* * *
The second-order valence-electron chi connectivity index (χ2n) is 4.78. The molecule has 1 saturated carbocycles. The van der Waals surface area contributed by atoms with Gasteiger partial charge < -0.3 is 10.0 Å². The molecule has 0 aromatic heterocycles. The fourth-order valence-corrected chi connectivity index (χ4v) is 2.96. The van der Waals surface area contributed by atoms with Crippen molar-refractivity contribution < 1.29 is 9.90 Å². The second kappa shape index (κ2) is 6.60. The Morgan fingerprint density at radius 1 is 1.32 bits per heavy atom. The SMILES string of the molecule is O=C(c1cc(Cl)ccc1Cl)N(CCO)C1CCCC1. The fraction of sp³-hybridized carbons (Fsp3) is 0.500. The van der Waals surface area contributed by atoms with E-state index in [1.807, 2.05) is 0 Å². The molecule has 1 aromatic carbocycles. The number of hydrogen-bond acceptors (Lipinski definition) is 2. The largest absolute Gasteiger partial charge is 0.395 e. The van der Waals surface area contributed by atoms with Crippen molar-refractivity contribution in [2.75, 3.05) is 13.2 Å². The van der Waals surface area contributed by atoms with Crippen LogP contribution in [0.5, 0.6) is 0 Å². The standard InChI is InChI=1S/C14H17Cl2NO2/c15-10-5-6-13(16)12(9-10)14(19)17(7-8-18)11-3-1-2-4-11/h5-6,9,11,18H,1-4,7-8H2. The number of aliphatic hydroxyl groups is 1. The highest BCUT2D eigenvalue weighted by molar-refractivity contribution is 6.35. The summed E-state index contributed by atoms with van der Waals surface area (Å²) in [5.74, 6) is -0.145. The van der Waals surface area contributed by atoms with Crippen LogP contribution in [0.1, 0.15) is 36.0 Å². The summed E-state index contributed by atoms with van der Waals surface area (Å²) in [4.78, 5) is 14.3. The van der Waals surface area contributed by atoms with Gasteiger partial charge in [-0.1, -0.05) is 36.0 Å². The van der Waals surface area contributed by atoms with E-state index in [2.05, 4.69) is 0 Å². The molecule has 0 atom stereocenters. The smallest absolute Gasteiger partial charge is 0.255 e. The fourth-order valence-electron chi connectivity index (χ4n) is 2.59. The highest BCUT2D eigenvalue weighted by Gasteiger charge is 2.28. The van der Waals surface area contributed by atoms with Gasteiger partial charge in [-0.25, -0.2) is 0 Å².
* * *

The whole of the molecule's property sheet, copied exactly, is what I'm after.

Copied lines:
The second-order valence-electron chi connectivity index (χ2n) is 4.78. The molecule has 1 saturated carbocycles. The van der Waals surface area contributed by atoms with Gasteiger partial charge < -0.3 is 10.0 Å². The molecule has 0 aromatic heterocycles. The fourth-order valence-corrected chi connectivity index (χ4v) is 2.96. The van der Waals surface area contributed by atoms with Crippen molar-refractivity contribution < 1.29 is 9.90 Å². The second kappa shape index (κ2) is 6.60. The Morgan fingerprint density at radius 1 is 1.32 bits per heavy atom. The SMILES string of the molecule is O=C(c1cc(Cl)ccc1Cl)N(CCO)C1CCCC1. The fraction of sp³-hybridized carbons (Fsp3) is 0.500. The van der Waals surface area contributed by atoms with E-state index in [1.807, 2.05) is 0 Å². The molecule has 1 aromatic carbocycles. The number of hydrogen-bond acceptors (Lipinski definition) is 2. The largest absolute Gasteiger partial charge is 0.395 e. The van der Waals surface area contributed by atoms with Crippen molar-refractivity contribution in [2.75, 3.05) is 13.2 Å². The van der Waals surface area contributed by atoms with Crippen LogP contribution in [0.5, 0.6) is 0 Å². The standard InChI is InChI=1S/C14H17Cl2NO2/c15-10-5-6-13(16)12(9-10)14(19)17(7-8-18)11-3-1-2-4-11/h5-6,9,11,18H,1-4,7-8H2. The number of aliphatic hydroxyl groups is 1. The highest BCUT2D eigenvalue weighted by molar-refractivity contribution is 6.35. The summed E-state index contributed by atoms with van der Waals surface area (Å²) in [5.74, 6) is -0.145. The van der Waals surface area contributed by atoms with Crippen LogP contribution in [0.1, 0.15) is 36.0 Å². The summed E-state index contributed by atoms with van der Waals surface area (Å²) in [4.78, 5) is 14.3. The van der Waals surface area contributed by atoms with Gasteiger partial charge in [-0.1, -0.05) is 36.0 Å². The van der Waals surface area contributed by atoms with E-state index in [2.05, 4.69) is 0 Å². The molecule has 0 atom stereocenters. The smallest absolute Gasteiger partial charge is 0.255 e. The fourth-order valence-electron chi connectivity index (χ4n) is 2.59. The highest BCUT2D eigenvalue weighted by Gasteiger charge is 2.28. The van der Waals surface area contributed by atoms with Gasteiger partial charge in [-0.25, -0.2) is 0 Å².